To donate visit my online fundraiser page ( or send checks to 

NAMI Huntsville
701 Andrew Jackson Way
Huntsville, AL 35801. 

Fundraising Websites - Crowdrise

Monday, February 3, 2014

BCS Fail and Anhedonia 2: BCS Fail

This is the second part of my experience with anhedonia, the loss of my ability to feel pleasure. Part 1 is here.

“I didn’t want to do any of the things I had previously wanted to do and I didn’t know why.” — Andrew Solomon in a recent Ted Talk on depression

Cam Newton shredding the LSU’s defense to bloody scraps was a joyless spectacle when I watched it live on the internet in Paris. That game should have been doubly thrilling. A big Auburn win + handing the corndogging faux-tiger Acadians their own asses. Life for a Barner doesn’t get much sweeter. Today my healthy brain delights watching the youtube replay of Cam Newton running nearly fifty yards for a score against LSU.

These were the worst days, just before rock bottom and my irrational fugue run from Paris back to Alabama. The following Saturday, I watched Cam catch a touchdown pass on a trick play against Ole Miss at my parents in the States. Absolutely depleted from weeks of outrageous, illogical emotion, I was on a wretched brink I never want to see again. Sunday night with my parents’ and ex-wife’s vital support and guidance (THANK YOU!), I went to the ER where I was admitted for a week stay in the psychiatric unit.

Anhedonia is “the reduced ability to experience pleasure” (Gorwood 2008) or the “loss of interest or pleasure in all or almost all activities.” (Der-Avakian and Markou 2012). I won’t get into the brain science in detail, in part because I don’t fully understand. Even the doctors and researchers who study the neurology involved in pleasure can’t explain exactly why and how it happens (Support brain research!). But it’s important for everyone to know that depression and other psychological disorders cause physical changes in neurons and the neurotransmitters that flow around us to create what we feel. 

You don’t fault a basketball player for coming out of the game when he shatters a tibia. The gruesome replay is so disturbing that CBS will only show it once. You understand immediately that something is terribly wrong. When someone struggles with depression or schizophrenia or Parkinson’s or substance abuse or eating disorders, there are invisible stress fractures throughout the mind that make dragging yourself back to the land of the living a thousand times harder than you feel like it should be. I snapped my thumb in half in the first quarter of a football game when I was 15 and didn’t come out of the game. I played three quarters with a broken hand. The next day, I listened to the nauseating crunch of the orthopedist re-breaking the bone to set it back in place. Nothing ever hurt nearly so awful as being sad everyday and not knowing why.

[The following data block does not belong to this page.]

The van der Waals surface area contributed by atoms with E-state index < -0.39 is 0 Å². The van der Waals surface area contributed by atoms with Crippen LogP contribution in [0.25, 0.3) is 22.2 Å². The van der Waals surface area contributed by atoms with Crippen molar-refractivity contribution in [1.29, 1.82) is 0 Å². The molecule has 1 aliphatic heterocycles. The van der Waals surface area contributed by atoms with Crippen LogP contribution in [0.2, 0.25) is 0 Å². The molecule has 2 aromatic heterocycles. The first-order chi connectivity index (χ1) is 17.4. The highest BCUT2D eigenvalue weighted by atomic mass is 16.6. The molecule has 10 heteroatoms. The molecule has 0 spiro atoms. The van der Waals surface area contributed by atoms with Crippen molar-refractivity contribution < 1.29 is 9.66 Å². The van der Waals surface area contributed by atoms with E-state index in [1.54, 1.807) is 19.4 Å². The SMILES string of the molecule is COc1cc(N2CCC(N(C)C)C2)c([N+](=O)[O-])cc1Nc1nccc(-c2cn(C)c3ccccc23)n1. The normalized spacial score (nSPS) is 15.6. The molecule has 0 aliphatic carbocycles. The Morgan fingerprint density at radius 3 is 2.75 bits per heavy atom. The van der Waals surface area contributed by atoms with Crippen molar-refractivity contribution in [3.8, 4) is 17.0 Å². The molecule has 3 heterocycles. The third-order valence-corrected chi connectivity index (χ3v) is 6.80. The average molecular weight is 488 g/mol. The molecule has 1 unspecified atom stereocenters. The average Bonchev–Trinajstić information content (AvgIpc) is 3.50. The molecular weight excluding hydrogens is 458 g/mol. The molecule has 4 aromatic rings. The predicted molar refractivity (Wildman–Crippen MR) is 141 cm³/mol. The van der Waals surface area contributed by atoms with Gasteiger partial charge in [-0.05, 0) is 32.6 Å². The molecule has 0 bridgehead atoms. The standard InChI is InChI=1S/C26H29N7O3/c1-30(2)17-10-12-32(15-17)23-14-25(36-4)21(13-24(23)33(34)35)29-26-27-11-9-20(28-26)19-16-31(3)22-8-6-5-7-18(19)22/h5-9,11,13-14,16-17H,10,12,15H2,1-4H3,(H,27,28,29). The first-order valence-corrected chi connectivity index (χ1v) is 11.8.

Just pull yourself up by the bootstraps. You simply have to snap out of it. If you don’t want to feel better, nothing will ever change. I think you just want the attention. Please, please, please, please nobody ever say these things to a depressed person. I thought about saying here that if you do someone should tear the veins slow and barehanded form your throat. But I am a rampaging advocate for two-way empathy between people who are depressed and their loved ones who want to help. I see the fraught desperation in your eyes, family members, you who are spooked by the zombie metamorphosis of your sons, daughters, spouses, parents, lovers, friends, and siblings. I acknowledge your sincere desire to help through tough love. And I know from experience that you are right about how activity helps beat back depression.

Tough loving care givers, your heart is in the right place. And I thank you for your concern. But I’m begging you to consider very carefully the way you phrase your encouragement. Remember the person on the other end listening to you has a severe physiological problem that squeezes out the ability to feel pleasure. There is no “just” or “simply” involved. Pulling yourself up by your bootstraps is part of beating depression. Feeling worse than you’ve ever felt in your life, you have to find a way to say goddamn it all I’m getting out of bed and dragging my ass to the shower anyway. It’s a death march to lumber those 4 meters to bath. You get there by some small banal miracle—that you’re too sad to appreciate or even notice—and you immediately lay back down to hide beneath the stream of warm water. Rest on your back. Close your eyes and let the heat from the current dissolve the tension like in one of those mindfulness cd’s where the sveltey voiced lady helps you blow all your negative energy into an imaginary cloud on the exhale. Sounds relaxing?

It’s not. With anhedonia, your brain doesn’t respond to things that should feel good like a long warm relaxing shower. In a recent Ted Talk, Andrew Solomon has described these moments of stupid, daily struggle with his typical breath-taking eloquence. You know all this effort for tiny things is absolutely ridiculous. If you usually have a good sense of humor, you might try to make a joke about how dumb it is for everything to be this hard. You won’t laugh though. Jokes aren’t funny with anhedonia. Can you think of anything more fucking wretched in life than losing your ability to laugh at jokes? Remember this when you are trying to motivate someone who is depressed. Jokes have stopped working because of abnormal neurology. I'd rather snap my thumb in half again.